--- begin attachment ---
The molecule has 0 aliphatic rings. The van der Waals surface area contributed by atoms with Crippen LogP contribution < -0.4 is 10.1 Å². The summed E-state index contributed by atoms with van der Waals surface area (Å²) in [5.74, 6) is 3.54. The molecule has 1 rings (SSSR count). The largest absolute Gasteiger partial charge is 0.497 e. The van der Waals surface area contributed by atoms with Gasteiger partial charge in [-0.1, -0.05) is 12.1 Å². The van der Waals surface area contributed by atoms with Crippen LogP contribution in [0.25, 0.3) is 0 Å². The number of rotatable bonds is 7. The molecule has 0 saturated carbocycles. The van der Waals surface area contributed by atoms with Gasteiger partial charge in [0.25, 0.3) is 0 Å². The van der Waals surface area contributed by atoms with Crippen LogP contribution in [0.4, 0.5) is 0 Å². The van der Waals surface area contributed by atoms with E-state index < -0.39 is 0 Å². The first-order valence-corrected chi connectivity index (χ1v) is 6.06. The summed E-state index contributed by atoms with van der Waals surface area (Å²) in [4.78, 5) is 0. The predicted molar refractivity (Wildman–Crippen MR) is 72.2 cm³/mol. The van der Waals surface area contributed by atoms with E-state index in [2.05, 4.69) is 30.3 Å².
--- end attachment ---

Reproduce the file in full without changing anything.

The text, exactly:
The molecule has 0 aliphatic rings. The van der Waals surface area contributed by atoms with Crippen LogP contribution < -0.4 is 10.1 Å². The summed E-state index contributed by atoms with van der Waals surface area (Å²) in [5.74, 6) is 3.54. The molecule has 1 rings (SSSR count). The largest absolute Gasteiger partial charge is 0.497 e. The van der Waals surface area contributed by atoms with Gasteiger partial charge in [-0.1, -0.05) is 12.1 Å². The van der Waals surface area contributed by atoms with Crippen LogP contribution in [0.25, 0.3) is 0 Å². The number of rotatable bonds is 7. The molecule has 0 saturated carbocycles. The van der Waals surface area contributed by atoms with Gasteiger partial charge in [0.25, 0.3) is 0 Å². The van der Waals surface area contributed by atoms with Crippen LogP contribution in [0.4, 0.5) is 0 Å². The van der Waals surface area contributed by atoms with E-state index < -0.39 is 0 Å². The first-order valence-corrected chi connectivity index (χ1v) is 6.06. The summed E-state index contributed by atoms with van der Waals surface area (Å²) in [4.78, 5) is 0. The predicted molar refractivity (Wildman–Crippen MR) is 72.2 cm³/mol. The van der Waals surface area contributed by atoms with E-state index in [2.05, 4.69) is 30.3 Å².